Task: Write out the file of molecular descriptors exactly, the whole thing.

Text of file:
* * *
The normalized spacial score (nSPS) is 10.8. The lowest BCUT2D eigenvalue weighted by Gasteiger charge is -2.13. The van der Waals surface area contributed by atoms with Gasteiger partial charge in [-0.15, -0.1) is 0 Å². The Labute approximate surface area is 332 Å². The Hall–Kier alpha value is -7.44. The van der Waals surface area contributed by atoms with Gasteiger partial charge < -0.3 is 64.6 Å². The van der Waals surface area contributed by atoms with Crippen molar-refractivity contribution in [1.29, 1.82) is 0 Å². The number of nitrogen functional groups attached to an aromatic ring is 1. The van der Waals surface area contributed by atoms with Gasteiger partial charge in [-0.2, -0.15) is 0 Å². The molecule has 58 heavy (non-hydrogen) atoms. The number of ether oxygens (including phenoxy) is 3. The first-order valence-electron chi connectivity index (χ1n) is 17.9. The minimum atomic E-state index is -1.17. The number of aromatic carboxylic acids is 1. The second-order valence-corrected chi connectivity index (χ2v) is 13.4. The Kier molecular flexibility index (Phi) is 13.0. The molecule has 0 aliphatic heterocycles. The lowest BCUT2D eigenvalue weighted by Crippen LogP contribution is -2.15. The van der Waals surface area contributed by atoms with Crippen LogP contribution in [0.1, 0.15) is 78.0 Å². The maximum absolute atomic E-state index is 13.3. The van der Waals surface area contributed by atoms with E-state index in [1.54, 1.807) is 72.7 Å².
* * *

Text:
The normalized spacial score (nSPS) is 10.8. The lowest BCUT2D eigenvalue weighted by Gasteiger charge is -2.13. The van der Waals surface area contributed by atoms with Gasteiger partial charge in [-0.15, -0.1) is 0 Å². The Labute approximate surface area is 332 Å². The Hall–Kier alpha value is -7.44. The van der Waals surface area contributed by atoms with Gasteiger partial charge < -0.3 is 64.6 Å². The van der Waals surface area contributed by atoms with Crippen molar-refractivity contribution in [1.29, 1.82) is 0 Å². The number of nitrogen functional groups attached to an aromatic ring is 1. The van der Waals surface area contributed by atoms with Gasteiger partial charge in [-0.2, -0.15) is 0 Å². The molecule has 58 heavy (non-hydrogen) atoms. The number of ether oxygens (including phenoxy) is 3. The first-order valence-electron chi connectivity index (χ1n) is 17.9. The minimum atomic E-state index is -1.17. The number of aromatic carboxylic acids is 1. The second-order valence-corrected chi connectivity index (χ2v) is 13.4. The Kier molecular flexibility index (Phi) is 13.0. The molecule has 0 aliphatic heterocycles. The lowest BCUT2D eigenvalue weighted by Crippen LogP contribution is -2.15. The van der Waals surface area contributed by atoms with Crippen LogP contribution in [0.1, 0.15) is 78.0 Å². The maximum absolute atomic E-state index is 13.3. The van der Waals surface area contributed by atoms with E-state index in [1.54, 1.807) is 72.7 Å².